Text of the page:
After I finished putting together my mother’s almond milk bubble bath, I left her a note to tell her I’d be skipping out on her chili lasagna with bologna sugar cube wraps. She’s a bit of an artisan when it comes to dining combinations, but tonight was going to be my night. I had to break free from form and let loose the hair that I couldn’t grow because of a microwave accident I suffered in my late teens. My friend Jason has a second cousin who knows a guy that works at the post office, and he said that he overheard a couple of his customers raving about this new mecca of hipster grunge called Serious Pizza. It sounds like just the place for me to launch my shamisen one man band and show the world my brand of cool, while also absorbing a little of theirs.
Jump and get more serious.
I pulled into Deep Ellum and parked my Fiat near the corner. The glowing neon of Serious Pizza felt like home. Those dudes from the post office were not lying. This place has all the best elements of classic hipster grunge: backed leather bar stools, painted brick walls, high ceilings, bright neons, and a custom bottle-top bar counter. The parlor style bench seating, open kitchen, and young, hip dough-tossers were covered in tattoos and flour. I normally only cry when I watch La Bamba, but the waterworks were in full effect as soon as I entered this magnificent garage- style pizza palace. It was an experience in itself just watching the process take place. Latoya behind the counter shot the orders on a wire across the bar top, the pizza ovens glistened with smoke, and the line of preparations worked fluidly with a majestic cohesion. There is an oversized chalkboard menu with pizzas, calzones, salads and even a vegan option. I feel like I’ve fallen through a rabbit hole into some glorious underground party where everyone is going to get lucky.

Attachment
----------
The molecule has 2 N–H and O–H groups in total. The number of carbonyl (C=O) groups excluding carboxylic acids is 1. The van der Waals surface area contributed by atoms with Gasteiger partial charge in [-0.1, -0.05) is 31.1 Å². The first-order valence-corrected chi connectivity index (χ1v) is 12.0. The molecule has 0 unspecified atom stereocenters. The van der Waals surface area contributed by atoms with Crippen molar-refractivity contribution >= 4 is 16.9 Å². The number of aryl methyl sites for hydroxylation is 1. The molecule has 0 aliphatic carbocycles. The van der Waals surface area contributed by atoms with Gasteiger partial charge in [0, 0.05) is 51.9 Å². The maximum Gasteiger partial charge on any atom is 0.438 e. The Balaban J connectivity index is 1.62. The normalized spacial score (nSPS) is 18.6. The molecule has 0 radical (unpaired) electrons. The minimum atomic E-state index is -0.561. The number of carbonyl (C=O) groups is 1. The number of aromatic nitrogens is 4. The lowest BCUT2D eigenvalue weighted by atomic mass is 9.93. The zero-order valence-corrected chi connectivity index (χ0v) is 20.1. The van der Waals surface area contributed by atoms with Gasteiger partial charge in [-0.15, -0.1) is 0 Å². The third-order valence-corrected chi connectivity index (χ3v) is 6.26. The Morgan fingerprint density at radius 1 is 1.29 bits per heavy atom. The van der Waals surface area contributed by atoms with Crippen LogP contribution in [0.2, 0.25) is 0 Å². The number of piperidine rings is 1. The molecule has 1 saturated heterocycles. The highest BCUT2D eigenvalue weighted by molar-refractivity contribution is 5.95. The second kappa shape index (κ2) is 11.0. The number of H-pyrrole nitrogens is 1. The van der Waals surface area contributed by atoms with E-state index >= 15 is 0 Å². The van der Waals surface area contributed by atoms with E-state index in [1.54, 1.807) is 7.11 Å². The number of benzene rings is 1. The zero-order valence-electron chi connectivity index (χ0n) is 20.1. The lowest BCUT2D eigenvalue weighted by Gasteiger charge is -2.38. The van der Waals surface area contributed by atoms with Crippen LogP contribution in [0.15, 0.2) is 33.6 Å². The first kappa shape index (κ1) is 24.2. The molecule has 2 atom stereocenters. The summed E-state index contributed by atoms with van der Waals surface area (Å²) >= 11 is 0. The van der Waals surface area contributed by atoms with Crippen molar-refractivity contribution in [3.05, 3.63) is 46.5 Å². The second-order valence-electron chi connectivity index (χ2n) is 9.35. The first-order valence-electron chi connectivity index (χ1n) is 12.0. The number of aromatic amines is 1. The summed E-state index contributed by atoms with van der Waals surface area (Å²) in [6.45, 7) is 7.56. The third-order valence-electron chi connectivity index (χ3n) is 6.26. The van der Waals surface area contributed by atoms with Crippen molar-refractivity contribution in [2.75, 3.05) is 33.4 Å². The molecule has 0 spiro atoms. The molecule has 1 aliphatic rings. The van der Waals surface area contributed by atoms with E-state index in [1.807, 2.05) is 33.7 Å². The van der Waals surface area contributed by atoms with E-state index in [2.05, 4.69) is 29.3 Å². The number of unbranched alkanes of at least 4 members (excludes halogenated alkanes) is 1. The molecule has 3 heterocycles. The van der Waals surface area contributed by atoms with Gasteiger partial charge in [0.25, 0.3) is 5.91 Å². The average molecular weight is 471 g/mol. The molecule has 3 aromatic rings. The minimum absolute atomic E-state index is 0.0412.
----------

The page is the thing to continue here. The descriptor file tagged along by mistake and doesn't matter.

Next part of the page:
The pizza itself is a triumph of cuisine. With all the light-wristed, pansy pies flying around this city lately, it’s a joy to see a place celebrating the essence of in-your-face pizza. The dough is made in-house, as is the sausage and pizza sauce. It’s a fresh-everyday philosophy here with the veggies coming from the farmers market and the slices made to order. If you’re daring enough to order a large pizza, be ready to struggle getting it out the door.
I started out with a slice called “The Big Meat” with pepperoni, housemade sausage, ham, meatballs, and bacon (each of which were cuddled together in every bite). This is a meat lover’s dream. Each bite feels deliciously raunchy, and the meaty satisfaction culminates well with most of their full bodied beers. I’ve always liked a good stout with my pie, so I chose Young’s Double Chocolate Stout. Continuing my lascivious descent into pizza paradise, I ordered a slice of the BBQ chicken pizza. It’s a more sensuous slice than The Big Meat. Grilled chicken, onions, and mozzarella were brought out by Sweet Baby Ray’s Barbecue Sauce, and I now have discovered the perfect marriage of BBQ and pizza. These hand-tossed thin crust beauties set me into a whirling pantheon of cosmic enchantment. One slice would be sufficient for most, but I couldn’t help myself. This place is serious about cool and serious about pizza, so unbutton your trousers and let the wild winds of spontaneous indecency run rampant through your hidden desires. As Nietzsche said, “There is more wisdom in your body than in your deepest philosophy,” so let your body do the thinking and put this pizza in your mouth.